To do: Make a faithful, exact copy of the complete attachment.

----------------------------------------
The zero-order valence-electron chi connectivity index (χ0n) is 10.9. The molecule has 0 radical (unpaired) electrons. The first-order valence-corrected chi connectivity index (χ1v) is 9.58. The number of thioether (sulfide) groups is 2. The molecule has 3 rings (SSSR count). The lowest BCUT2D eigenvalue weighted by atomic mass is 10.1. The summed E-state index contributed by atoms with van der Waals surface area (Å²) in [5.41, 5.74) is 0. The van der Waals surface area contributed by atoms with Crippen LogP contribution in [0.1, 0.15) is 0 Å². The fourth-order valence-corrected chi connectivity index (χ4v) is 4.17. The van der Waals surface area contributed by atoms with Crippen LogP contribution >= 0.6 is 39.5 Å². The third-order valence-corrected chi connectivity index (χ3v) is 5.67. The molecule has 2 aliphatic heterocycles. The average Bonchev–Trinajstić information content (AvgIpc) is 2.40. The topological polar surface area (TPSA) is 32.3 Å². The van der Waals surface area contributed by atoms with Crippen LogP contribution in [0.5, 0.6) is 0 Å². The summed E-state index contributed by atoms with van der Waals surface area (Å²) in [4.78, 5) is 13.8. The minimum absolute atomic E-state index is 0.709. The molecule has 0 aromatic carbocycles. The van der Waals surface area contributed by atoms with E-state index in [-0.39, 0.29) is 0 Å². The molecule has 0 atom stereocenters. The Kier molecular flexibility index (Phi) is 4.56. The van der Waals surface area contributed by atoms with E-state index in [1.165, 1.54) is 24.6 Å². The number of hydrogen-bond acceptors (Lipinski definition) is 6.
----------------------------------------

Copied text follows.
The zero-order valence-electron chi connectivity index (χ0n) is 10.9. The molecule has 0 radical (unpaired) electrons. The first-order valence-corrected chi connectivity index (χ1v) is 9.58. The number of thioether (sulfide) groups is 2. The molecule has 3 rings (SSSR count). The lowest BCUT2D eigenvalue weighted by atomic mass is 10.1. The summed E-state index contributed by atoms with van der Waals surface area (Å²) in [5.41, 5.74) is 0. The van der Waals surface area contributed by atoms with Crippen LogP contribution in [0.1, 0.15) is 0 Å². The fourth-order valence-corrected chi connectivity index (χ4v) is 4.17. The van der Waals surface area contributed by atoms with Crippen LogP contribution >= 0.6 is 39.5 Å². The third-order valence-corrected chi connectivity index (χ3v) is 5.67. The molecule has 2 aliphatic heterocycles. The average Bonchev–Trinajstić information content (AvgIpc) is 2.40. The topological polar surface area (TPSA) is 32.3 Å². The van der Waals surface area contributed by atoms with Crippen LogP contribution in [0.5, 0.6) is 0 Å². The summed E-state index contributed by atoms with van der Waals surface area (Å²) in [4.78, 5) is 13.8. The minimum absolute atomic E-state index is 0.709. The molecule has 0 aromatic carbocycles. The van der Waals surface area contributed by atoms with E-state index in [-0.39, 0.29) is 0 Å². The molecule has 0 atom stereocenters. The Kier molecular flexibility index (Phi) is 4.56. The van der Waals surface area contributed by atoms with E-state index in [1.165, 1.54) is 24.6 Å². The number of hydrogen-bond acceptors (Lipinski definition) is 6.